Hands up if you get overwhelmed – perhaps even irritated – by your news feed telling you how to survive (or avoid weight gain) over the silly season? This year, try a different approach. Mindfulness.
The idea behind mindfulness is to fix one’s attention more on the “present moment” without judgment. When it comes to eating, mindfulness is about experiencing food more intensely — especially the pleasure of it. It involves learning to eat consciously: to eat when you are hungry and stop when you are satisfied, rather than using other common eating cues such as the size of the plate, how much the people around you are eating, or what’s in the cupboard. All these things can shape our food choices, and often lend itself to eating more than you need to.
Let’s face it – it’s almost impossible to have an indulgent-free Christmas without pudding, champagne and crackling. But if you find yourself wishing you could curb some of the excesses, keep these mindful eating tips (and tricks) in mind for the ultimate Christmas survival guide.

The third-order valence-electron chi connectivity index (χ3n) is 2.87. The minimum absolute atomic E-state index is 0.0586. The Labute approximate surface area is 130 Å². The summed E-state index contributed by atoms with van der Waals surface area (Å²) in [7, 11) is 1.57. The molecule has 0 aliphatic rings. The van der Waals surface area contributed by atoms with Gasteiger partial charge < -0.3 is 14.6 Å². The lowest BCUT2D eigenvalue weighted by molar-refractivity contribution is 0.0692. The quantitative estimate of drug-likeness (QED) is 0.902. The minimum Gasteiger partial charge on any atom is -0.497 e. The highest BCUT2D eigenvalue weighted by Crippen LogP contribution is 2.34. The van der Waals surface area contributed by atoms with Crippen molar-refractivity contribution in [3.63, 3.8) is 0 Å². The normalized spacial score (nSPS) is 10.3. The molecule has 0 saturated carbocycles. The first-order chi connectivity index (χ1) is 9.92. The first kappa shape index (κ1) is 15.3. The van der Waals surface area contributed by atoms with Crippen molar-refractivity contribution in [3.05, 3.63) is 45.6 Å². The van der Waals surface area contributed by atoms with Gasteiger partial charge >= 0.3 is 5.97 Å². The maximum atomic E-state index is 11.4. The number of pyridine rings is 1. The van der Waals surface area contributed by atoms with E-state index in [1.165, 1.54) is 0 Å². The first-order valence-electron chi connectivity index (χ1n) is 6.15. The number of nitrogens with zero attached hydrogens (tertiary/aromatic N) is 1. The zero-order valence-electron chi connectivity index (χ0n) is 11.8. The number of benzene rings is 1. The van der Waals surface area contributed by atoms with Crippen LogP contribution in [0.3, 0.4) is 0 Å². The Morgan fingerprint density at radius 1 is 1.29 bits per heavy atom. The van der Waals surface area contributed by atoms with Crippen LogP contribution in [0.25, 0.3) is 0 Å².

Sometimes eating is such a routine behaviour that you can eat an entire plate of food and not taste one bite. If you notoriously wolf down your food in record time, try eating with your non-dominant hand or place the cutlery down in between bites.
Can’t wait to sink your teeth Grandma’s pudding? It’s best you save this for the last bite. Research shows that we tend to get more enjoyment and be less tempted to eat more later if we eat our favourite food last.
Take small bites and really pay attention to the taste, texture and experience of eating. Look at the meal; admire the colours, aromas, and enjoy every moment.
Too often our eating is about vanity and not about health. Food is meant to be a source of joy, not stress. Be kind to yourself and stop obsessing on all the things you shouldn’t be eating and instead give attention to the nourishing foods you can eat.
Okay, you pigged out on a Christmas buffet lunch. So what? When you think about the bigger picture, a day or two of over indulgences is not going to make a major difference in your overall wellbeing. It’s more about what you do most of the time, not every so often.